Abstract: Media Exposure in Algorithmic Environments (Society for Prevention Research 27th Annual Meeting)

71 Media Exposure in Algorithmic Environments

Tuesday, May 28, 2019
Pacific D/L (Hyatt Regency San Francisco)
* noted as presenting author
Rachelle Annechino, MIMS, Associate Research Scientist, Prevention Research Center, PIRE, Berkeley, CA
Elizabeth D. Waiters, PhD, Research Scientist, Prevention Research Center, PIRE, Berkeley, CA
Juliet Lee, PhD, Senior Research Scientist, Pacific Institute for Research and Evaluation, Berkeley, CA
Rakiah Anderson, BA, Research Asst, Prevention Research Center, PIRE, Berkeley, CA
Public health research focused on social media and online content as pathways of exposure and prevention has highlighted the increasing influence of digital media in everyday life for many people. Young people increasingly rely on digital media platforms for news, information, communication, and entertainment. Researchers have begun to consider social media as an environment within which young people may be exposed to unhealthful information and influences. Using standards of scientific rigor developed in the social and biological sciences, researchers have focused content analyses on samples of social media content (e.g., posts) using scale (large samples) or specificity (targeted samples) to validate results.

However, content sampling practices in this domain have often modeled digital search and content discovery in ways that resemble earlier search practices (such as the traditional library card catalog), with little consideration of the role of algorithmic systems in digital environments. As the scale and complexity of digitized data continues to expand beyond the bounds of traditional data processing techniques, researchers must rethink the methods and meanings we apply to collecting data and understanding media exposure in digital settings. Like YouTube and its parent company Google, many social media platforms (ex., Facebook) and search engines (ex., Bing) employ “smart” user-facing content algorithmic systems (or “algorithms” to use a shorthand in common use) for search and recommendation. While content discovery systems have access to a wealth of information about their users, users have comparatively little information about how these systems work.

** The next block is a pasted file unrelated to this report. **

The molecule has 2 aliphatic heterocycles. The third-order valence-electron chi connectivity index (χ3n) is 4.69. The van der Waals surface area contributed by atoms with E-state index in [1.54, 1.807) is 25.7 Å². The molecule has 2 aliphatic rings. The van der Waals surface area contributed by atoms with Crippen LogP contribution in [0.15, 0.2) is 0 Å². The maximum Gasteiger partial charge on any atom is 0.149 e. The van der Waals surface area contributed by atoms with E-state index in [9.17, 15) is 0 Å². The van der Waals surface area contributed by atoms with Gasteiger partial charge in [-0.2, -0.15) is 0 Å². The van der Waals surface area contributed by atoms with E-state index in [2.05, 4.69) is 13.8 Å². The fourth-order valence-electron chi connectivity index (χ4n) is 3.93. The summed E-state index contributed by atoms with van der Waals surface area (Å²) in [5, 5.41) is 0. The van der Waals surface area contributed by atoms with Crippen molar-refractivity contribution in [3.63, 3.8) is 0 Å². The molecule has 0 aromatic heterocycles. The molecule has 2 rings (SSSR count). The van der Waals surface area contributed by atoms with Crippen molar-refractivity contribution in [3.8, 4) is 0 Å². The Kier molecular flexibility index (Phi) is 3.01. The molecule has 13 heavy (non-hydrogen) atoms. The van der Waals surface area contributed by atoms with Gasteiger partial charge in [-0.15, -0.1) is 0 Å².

Using our own experiences reviewing literature and sampling YouTube videos related to marijuana and tobacco co-use for a social media content analysis, we will (1) describe disconnects between media studies scholars’ concerns about algorithms and applications of social media content sampling in public health research; (2) highlight ways in which public health and Science and Technology Studies (STS) approaches to media can inform one another, and (3) advocate for further research focused on differential health impacts of algorithmic environments.